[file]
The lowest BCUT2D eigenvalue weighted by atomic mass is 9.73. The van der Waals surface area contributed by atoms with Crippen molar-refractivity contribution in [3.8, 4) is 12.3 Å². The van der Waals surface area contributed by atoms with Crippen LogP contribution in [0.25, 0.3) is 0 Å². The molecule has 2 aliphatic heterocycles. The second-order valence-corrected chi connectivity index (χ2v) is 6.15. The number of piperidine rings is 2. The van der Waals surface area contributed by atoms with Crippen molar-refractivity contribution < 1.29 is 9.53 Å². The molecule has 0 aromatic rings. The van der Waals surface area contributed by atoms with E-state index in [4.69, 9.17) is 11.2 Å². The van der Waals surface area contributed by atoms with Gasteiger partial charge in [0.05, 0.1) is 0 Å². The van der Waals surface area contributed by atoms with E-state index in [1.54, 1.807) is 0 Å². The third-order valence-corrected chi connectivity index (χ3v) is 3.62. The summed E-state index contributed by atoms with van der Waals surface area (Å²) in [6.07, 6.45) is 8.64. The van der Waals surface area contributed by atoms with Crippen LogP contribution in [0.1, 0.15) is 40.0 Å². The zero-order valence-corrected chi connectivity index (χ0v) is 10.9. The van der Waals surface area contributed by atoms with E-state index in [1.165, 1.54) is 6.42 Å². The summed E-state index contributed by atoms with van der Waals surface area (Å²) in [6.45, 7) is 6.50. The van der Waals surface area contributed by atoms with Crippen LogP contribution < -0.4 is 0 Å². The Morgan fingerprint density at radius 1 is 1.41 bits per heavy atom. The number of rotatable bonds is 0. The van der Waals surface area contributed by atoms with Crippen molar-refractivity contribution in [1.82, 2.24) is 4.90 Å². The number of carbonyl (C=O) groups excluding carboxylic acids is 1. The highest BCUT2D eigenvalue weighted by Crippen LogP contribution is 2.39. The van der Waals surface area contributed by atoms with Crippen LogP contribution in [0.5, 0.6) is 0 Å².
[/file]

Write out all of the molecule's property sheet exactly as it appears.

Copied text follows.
The lowest BCUT2D eigenvalue weighted by atomic mass is 9.73. The van der Waals surface area contributed by atoms with Crippen molar-refractivity contribution in [3.8, 4) is 12.3 Å². The van der Waals surface area contributed by atoms with Crippen LogP contribution in [0.25, 0.3) is 0 Å². The molecule has 2 aliphatic heterocycles. The second-order valence-corrected chi connectivity index (χ2v) is 6.15. The number of piperidine rings is 2. The van der Waals surface area contributed by atoms with Crippen molar-refractivity contribution < 1.29 is 9.53 Å². The molecule has 0 aromatic rings. The van der Waals surface area contributed by atoms with E-state index in [4.69, 9.17) is 11.2 Å². The van der Waals surface area contributed by atoms with Gasteiger partial charge in [0.05, 0.1) is 0 Å². The van der Waals surface area contributed by atoms with E-state index in [1.54, 1.807) is 0 Å². The third-order valence-corrected chi connectivity index (χ3v) is 3.62. The summed E-state index contributed by atoms with van der Waals surface area (Å²) in [6.07, 6.45) is 8.64. The van der Waals surface area contributed by atoms with Crippen LogP contribution in [0.1, 0.15) is 40.0 Å². The zero-order valence-corrected chi connectivity index (χ0v) is 10.9. The van der Waals surface area contributed by atoms with E-state index in [1.165, 1.54) is 6.42 Å². The summed E-state index contributed by atoms with van der Waals surface area (Å²) in [6.45, 7) is 6.50. The van der Waals surface area contributed by atoms with Crippen LogP contribution < -0.4 is 0 Å². The Morgan fingerprint density at radius 1 is 1.41 bits per heavy atom. The number of rotatable bonds is 0. The van der Waals surface area contributed by atoms with Crippen molar-refractivity contribution in [1.82, 2.24) is 4.90 Å². The number of carbonyl (C=O) groups excluding carboxylic acids is 1. The highest BCUT2D eigenvalue weighted by Crippen LogP contribution is 2.39. The van der Waals surface area contributed by atoms with Crippen LogP contribution in [0.5, 0.6) is 0 Å².